Maintain a soothing bedtime ritual/sleep training plan

Bedtime can be a source of stress for parents, but by ensuring that this is a relaxing, peaceful experience for all involved, your baby is more likely to fall asleep.

Try introducing elements like soothing bedtime stories, lullabies, and gentle music into your bedtime routine. Not only can this help you calm your baby to sleep, but you might find yourself soothed too!

Keep a consistent sleep routine

Whatever sleep training method works best for you and your baby, you want to make sure that you're consistent with it every night. This is to avoid any confusion for baby, and to gently reinforce that certain actions mean it's time for sleep!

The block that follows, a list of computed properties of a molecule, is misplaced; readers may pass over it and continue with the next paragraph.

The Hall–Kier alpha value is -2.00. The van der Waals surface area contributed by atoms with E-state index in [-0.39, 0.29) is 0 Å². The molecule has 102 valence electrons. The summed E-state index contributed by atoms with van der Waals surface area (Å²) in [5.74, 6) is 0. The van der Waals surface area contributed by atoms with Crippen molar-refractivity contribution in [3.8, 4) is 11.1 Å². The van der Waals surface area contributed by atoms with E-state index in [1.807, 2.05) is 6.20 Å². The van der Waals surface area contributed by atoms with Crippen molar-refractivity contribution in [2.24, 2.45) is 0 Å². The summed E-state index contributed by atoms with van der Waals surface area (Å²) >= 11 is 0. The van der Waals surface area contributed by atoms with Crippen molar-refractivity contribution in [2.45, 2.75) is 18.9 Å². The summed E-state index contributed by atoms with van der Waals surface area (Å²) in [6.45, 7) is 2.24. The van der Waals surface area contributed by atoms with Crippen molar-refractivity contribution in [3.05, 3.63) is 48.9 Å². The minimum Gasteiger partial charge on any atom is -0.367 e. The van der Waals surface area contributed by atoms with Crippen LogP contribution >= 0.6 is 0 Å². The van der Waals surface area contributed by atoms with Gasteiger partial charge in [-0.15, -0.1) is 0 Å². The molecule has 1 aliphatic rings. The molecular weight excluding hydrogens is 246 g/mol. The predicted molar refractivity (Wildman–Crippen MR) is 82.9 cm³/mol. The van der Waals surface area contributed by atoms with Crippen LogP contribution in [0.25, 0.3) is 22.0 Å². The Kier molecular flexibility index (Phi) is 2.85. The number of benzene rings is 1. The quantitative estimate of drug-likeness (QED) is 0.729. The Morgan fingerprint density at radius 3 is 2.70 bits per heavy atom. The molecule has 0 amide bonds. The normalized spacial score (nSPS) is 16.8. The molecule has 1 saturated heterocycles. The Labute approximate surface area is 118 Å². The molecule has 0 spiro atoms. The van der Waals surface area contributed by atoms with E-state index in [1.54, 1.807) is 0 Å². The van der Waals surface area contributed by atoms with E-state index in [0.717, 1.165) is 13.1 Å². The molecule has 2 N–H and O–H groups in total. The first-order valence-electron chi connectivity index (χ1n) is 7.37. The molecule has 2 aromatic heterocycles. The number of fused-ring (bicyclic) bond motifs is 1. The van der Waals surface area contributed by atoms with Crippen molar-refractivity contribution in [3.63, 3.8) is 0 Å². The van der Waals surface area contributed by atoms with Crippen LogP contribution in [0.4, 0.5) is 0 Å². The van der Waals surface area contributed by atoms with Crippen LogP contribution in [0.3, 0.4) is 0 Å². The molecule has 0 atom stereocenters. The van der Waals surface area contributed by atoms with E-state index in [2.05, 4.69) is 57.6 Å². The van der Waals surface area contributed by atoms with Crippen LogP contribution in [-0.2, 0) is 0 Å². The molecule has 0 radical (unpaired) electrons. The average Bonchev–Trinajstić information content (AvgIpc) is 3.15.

To help baby self soothe when sleep training, you can try our Zen Sleepwear range! Our gently weighted products are designed to mimic your comforting touch, helping baby go to asleep faster and stay asleep for longer.

Keep the nursery conducive to sleep

By creating a peaceful atmosphere with dimmed lights, closed curtains, and no blaring screens, you can help your baby sleep by more clearly associating going to the nursery with going to sleep.

Making sure that livelier playtime stays outside of the nursery can also help to create this positive boundary and reinforce the idea that going to bed means going to sleep.

Making use of these tips could be the first step to calmer evenings, a steadier schedule, and most importantly, a happier baby.

Common questions about why babies fight sleep

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Paige Harvey